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The Maastricht Diplomat

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Study life has moved online and created an edu-business

Graphic: Katherina Petersen via Canva

8 AM: in which room is your class? 1 PM: what do you need to read for tomorrow? 4PM: have you gotten confirmation about the exchange for next semester? A last one: where do you find the answer to these questions? You probably find them on a digital platform. In other words, studying at a higher education institution like Maastricht University does not only mean reading, writing, and attending classes: it also means navigating on and between a plethora of digital platforms, which shows the rise of a new digital market for technology companies.

Ben Williamson, the Chancellor’s Fellow at the Center for Research in Digital Education at the Edinburgh Futures Institute, emphasizes in a study from 2020 how digital platforms have accelerated the tendencies of what he calls: edu-business. The concept refers to a development of market-making of university systems, where new practical devices and technologies have come to reshape them:

“Markets have to be made, including the construction of practical devices and technologies, and (…) they then exert real effects”, which according to Williamson “create new kinds of market behaviors, relations and transactions, changing how people and organizations see and act”. In this sense, the growing amount of digital technology used by universities has real-life effects on their organizational functioning. Wiliamson even calls this “reconstituting the university and the higher education sector”.

To give just a taste of how pervasively integrated platform technology has come to be in modern higher education, Williamson gives a long list of examples ranging from recruitment, virtual learning environments, to, graduate talent analytics, and alumni and graduate relationship management.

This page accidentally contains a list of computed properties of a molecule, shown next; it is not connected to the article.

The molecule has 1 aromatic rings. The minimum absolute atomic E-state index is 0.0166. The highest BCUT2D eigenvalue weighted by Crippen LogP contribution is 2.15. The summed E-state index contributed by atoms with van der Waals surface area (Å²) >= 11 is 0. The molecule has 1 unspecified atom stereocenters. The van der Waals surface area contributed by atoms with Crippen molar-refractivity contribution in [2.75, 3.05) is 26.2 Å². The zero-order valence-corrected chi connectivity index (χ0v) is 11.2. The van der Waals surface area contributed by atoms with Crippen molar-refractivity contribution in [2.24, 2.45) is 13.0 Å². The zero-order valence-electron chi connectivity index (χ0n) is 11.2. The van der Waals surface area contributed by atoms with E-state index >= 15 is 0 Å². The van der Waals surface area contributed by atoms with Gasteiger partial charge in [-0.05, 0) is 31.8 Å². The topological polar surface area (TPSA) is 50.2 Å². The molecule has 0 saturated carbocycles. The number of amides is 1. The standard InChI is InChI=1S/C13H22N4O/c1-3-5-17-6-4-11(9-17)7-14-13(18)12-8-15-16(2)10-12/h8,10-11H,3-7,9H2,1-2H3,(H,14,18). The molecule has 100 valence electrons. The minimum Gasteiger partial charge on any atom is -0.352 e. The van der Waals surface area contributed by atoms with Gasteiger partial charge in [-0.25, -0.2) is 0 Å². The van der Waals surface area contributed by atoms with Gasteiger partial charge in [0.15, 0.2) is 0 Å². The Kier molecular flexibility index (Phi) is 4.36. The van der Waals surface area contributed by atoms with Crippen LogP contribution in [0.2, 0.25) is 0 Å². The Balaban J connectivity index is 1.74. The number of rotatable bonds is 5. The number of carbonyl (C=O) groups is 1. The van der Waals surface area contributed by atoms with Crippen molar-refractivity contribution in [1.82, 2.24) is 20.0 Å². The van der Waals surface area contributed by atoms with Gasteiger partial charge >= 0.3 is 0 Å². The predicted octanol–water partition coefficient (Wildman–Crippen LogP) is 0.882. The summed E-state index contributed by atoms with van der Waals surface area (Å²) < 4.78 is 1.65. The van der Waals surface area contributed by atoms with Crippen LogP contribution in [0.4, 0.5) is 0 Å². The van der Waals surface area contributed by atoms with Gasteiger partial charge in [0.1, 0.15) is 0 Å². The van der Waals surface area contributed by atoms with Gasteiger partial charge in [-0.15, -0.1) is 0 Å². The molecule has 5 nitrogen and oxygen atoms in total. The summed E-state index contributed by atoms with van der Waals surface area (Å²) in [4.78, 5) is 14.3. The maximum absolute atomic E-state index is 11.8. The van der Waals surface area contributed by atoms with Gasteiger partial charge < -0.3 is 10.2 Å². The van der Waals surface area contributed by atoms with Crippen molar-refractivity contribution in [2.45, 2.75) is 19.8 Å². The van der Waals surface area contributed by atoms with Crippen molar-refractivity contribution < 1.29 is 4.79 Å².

The great number of ways technology companies have found a market in university systems is on the surface a sign of pure technological development inline with contemporary innovation trends, but foremost it is evidence of powershifts. According to Kerssens and van Dijck, who in 2021 studied Dutch primary schools’ increasing use of digital platform technology: the Netherlands has seen a stark rise in digital initiatives during the past 15 years leading “to an explosion of different educational apps and digital services”. In other words, the Netherlands has seen a high increase in power shifts between Dutch public education institutions and global technology companies as the former is becoming increasingly reliant on what the latter can provide of cost-efficient technology to fit into the market-making of education.

Most of the digital platform technology used by Ducth education is designed after a principle of intraoperability. On the upside, this kind of design increases user convenience because it integrates multiple services under the same system. On the downside, it both centralizes control over the data flow to a single actor, and accelerates privatization and commercialization of public education. Digital platforms designed after intraoperability, thus, balances user convenience to the detriment of user agency, which in some cases lowers the quality of education, according to the two scholars.

With this in mind, it is clear that the university system has not only changed for students, it has equally changed for its administration and leadership, presenting new opportunities and risks. The digital influx at universities has come to stay, which only underlines the importance of critically assessing aspects like the design of digital platforms before integrating them so that for instance, the quality of education is not lowered for a cost-efficient solution.

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